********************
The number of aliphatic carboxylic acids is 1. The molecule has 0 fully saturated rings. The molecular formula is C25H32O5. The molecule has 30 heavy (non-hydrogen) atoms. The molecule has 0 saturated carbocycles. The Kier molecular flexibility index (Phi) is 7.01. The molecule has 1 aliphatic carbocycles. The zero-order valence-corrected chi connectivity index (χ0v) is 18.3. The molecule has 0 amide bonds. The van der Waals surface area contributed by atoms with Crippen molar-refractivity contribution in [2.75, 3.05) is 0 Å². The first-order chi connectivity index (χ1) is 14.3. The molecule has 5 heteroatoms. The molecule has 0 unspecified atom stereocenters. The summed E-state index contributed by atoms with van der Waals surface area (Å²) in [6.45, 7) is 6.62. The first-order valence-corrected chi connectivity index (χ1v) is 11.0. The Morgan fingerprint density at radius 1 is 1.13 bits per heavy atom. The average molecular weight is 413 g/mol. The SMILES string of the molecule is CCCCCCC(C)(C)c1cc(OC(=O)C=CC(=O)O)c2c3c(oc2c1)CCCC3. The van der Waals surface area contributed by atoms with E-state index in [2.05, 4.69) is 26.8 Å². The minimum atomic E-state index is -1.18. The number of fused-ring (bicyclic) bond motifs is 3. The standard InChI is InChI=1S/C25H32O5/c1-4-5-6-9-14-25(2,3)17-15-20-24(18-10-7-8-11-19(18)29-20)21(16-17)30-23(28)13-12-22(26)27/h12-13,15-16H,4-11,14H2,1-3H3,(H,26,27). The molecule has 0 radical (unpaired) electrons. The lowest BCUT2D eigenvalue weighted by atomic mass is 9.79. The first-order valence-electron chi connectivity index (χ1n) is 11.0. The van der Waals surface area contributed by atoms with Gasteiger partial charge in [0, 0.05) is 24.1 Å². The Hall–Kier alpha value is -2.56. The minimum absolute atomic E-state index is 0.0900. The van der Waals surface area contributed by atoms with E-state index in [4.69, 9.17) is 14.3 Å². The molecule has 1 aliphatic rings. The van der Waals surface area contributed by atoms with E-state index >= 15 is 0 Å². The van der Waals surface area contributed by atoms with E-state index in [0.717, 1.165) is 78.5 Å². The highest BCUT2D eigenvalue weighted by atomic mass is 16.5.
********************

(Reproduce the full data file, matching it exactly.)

The number of aliphatic carboxylic acids is 1. The molecule has 0 fully saturated rings. The molecular formula is C25H32O5. The molecule has 30 heavy (non-hydrogen) atoms. The molecule has 0 saturated carbocycles. The Kier molecular flexibility index (Phi) is 7.01. The molecule has 1 aliphatic carbocycles. The zero-order valence-corrected chi connectivity index (χ0v) is 18.3. The molecule has 0 amide bonds. The van der Waals surface area contributed by atoms with Crippen molar-refractivity contribution in [2.75, 3.05) is 0 Å². The first-order chi connectivity index (χ1) is 14.3. The molecule has 5 heteroatoms. The molecule has 0 unspecified atom stereocenters. The summed E-state index contributed by atoms with van der Waals surface area (Å²) in [6.45, 7) is 6.62. The first-order valence-corrected chi connectivity index (χ1v) is 11.0. The Morgan fingerprint density at radius 1 is 1.13 bits per heavy atom. The average molecular weight is 413 g/mol. The SMILES string of the molecule is CCCCCCC(C)(C)c1cc(OC(=O)C=CC(=O)O)c2c3c(oc2c1)CCCC3. The van der Waals surface area contributed by atoms with E-state index in [2.05, 4.69) is 26.8 Å². The minimum atomic E-state index is -1.18. The number of fused-ring (bicyclic) bond motifs is 3. The standard InChI is InChI=1S/C25H32O5/c1-4-5-6-9-14-25(2,3)17-15-20-24(18-10-7-8-11-19(18)29-20)21(16-17)30-23(28)13-12-22(26)27/h12-13,15-16H,4-11,14H2,1-3H3,(H,26,27). The molecule has 0 radical (unpaired) electrons. The lowest BCUT2D eigenvalue weighted by atomic mass is 9.79. The first-order valence-electron chi connectivity index (χ1n) is 11.0. The van der Waals surface area contributed by atoms with Gasteiger partial charge in [0, 0.05) is 24.1 Å². The Hall–Kier alpha value is -2.56. The minimum absolute atomic E-state index is 0.0900. The van der Waals surface area contributed by atoms with E-state index in [4.69, 9.17) is 14.3 Å². The molecule has 1 aliphatic rings. The van der Waals surface area contributed by atoms with E-state index >= 15 is 0 Å². The van der Waals surface area contributed by atoms with E-state index in [0.717, 1.165) is 78.5 Å². The highest BCUT2D eigenvalue weighted by atomic mass is 16.5.